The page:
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Daniella Fullah: “Change Is Not a Bad Thing”

This I Believe

Change Is Not a Bad Thing

by Daniella Fullah

I was never a fan of change as a kid. I always did things the same way: I ordered the same cuisine, wore the same hairstyle, and bought the same shoes when they were worn out. I believe it was this way because I discovered that if I tried anything new and didn’t like it or it didn’t work out, it would just be a hassle. It was easy to become acclimated to the things I was used to because they didn’t bother me. It was all part of the norm.

When we moved to a new area, our way of life altered. I had to make new friends. After a while, I discovered I was considerably more at ease in the company of my new pals. Changes continued from there; I went through puberty in middle school, which was a forced transition that I had to adjust to. I realized that I liked dressing a specific way because it fit me more, I no longer wanted the same hairstyles.

My natural hair would either be left down or braided in single braids. Because I have thick hair, everything that I wasn’t used to doing to it terrified me because I was frightened it would hurt. In middle school, I saw a friend having a sew-in. It’s a hairstyle where hair extensions are sewn into cornrows or a wig cap. I wanted to try the hairstyle because it looked so lovely. So many emotions rushed over me, but in the end, I got it. It was extremely uncomfortable; I wasn’t used to having my cornrows pulled so tight, but after the first day, it was much better.

In seventh grade, I experienced the most significant transformation. My friend Stephanie approached me one day and asked if I would listen to a new genre of music. At first, I was perplexed, not understanding what she was suggesting. She persuaded me to listen to and watch music videos for various songs. The first one she played for me was Monsta X’s “Stuck.” The music video was unlike anything I’d ever seen before. It had a choreography, and I was blown away by their ability to sing and dance. I ended up loving the songs she played, so I looked up the members’ names and the albums they released.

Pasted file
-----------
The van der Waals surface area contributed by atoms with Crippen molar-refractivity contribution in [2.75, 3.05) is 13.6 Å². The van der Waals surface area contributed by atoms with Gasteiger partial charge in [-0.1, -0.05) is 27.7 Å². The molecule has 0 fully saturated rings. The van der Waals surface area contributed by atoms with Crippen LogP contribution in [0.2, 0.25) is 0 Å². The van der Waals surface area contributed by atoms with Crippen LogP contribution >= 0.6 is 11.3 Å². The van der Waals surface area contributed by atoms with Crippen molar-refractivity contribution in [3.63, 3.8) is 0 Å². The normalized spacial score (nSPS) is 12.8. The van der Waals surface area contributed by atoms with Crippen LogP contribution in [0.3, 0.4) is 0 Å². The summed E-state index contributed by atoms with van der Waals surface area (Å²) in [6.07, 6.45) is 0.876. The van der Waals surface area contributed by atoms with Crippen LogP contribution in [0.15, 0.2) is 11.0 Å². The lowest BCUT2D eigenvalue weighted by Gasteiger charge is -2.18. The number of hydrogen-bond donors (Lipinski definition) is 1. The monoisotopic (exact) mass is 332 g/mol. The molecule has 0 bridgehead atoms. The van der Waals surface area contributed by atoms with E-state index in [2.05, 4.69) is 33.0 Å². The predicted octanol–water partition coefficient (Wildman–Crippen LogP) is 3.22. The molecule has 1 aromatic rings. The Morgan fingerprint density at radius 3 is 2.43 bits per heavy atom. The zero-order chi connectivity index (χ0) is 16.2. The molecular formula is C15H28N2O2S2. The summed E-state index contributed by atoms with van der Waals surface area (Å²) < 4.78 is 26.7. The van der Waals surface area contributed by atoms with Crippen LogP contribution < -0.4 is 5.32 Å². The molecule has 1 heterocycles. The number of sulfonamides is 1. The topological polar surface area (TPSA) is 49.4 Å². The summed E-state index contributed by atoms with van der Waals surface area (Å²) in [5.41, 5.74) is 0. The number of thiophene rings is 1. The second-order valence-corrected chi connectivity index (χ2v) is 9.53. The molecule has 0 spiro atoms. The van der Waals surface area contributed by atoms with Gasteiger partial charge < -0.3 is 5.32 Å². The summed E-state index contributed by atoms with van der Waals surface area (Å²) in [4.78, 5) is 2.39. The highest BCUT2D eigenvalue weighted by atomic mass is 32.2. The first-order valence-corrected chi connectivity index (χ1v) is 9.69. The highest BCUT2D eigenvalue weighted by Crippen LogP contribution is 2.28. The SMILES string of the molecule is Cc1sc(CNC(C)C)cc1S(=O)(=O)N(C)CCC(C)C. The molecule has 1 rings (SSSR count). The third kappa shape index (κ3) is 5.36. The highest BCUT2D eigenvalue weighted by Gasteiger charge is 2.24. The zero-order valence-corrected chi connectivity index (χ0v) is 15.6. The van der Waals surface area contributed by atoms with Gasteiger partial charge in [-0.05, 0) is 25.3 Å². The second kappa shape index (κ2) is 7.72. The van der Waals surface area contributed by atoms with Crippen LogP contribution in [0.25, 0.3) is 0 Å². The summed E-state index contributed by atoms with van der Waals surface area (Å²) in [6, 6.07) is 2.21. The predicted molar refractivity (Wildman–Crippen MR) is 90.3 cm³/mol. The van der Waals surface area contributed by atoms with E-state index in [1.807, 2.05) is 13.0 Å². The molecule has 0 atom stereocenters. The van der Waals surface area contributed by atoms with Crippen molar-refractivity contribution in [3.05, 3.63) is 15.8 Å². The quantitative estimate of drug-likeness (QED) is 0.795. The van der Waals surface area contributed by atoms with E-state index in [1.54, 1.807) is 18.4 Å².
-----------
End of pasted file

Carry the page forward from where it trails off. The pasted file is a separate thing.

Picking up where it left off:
I came upon Amino, a social media platform. Stephanie encouraged me to create an account and start interacting with people online. I signed in with the mindset of making friends who were interested in K-pop. I formed friend groups with individuals who shared my interests. It wasn’t only about K-pop; I met people who were passionate about musical instruments and video game lore.

As a result of this encounter, I met a bunch of incredibly wonderful folks with whom I felt at ease. It was an eight-person group that seemed like family. I knew I could always count on them if I needed help with something here, and I knew I could always help them with something if they needed it as well. Despite the fact that we lived in different regions of the world, I was pleased to have met them. They were the ones that urged me to be more accepting of myself and taught me how to deal with certain situations, like when I had a friend that would talk down to me and not, I even met up with two of the other members of the group.

I’m so glad I took advantage of this opportunity to make friends with people who support me. This experience has made me more adaptable to change and more receptive of it. I got to figure out who I am, and I’m finding that I like things that I never would have thought I would like. Change is not always a bad thing.

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(Read all the pieces in This I Believe; featured image by Graduate Studies used under a CC Attribution 4.0 International License)

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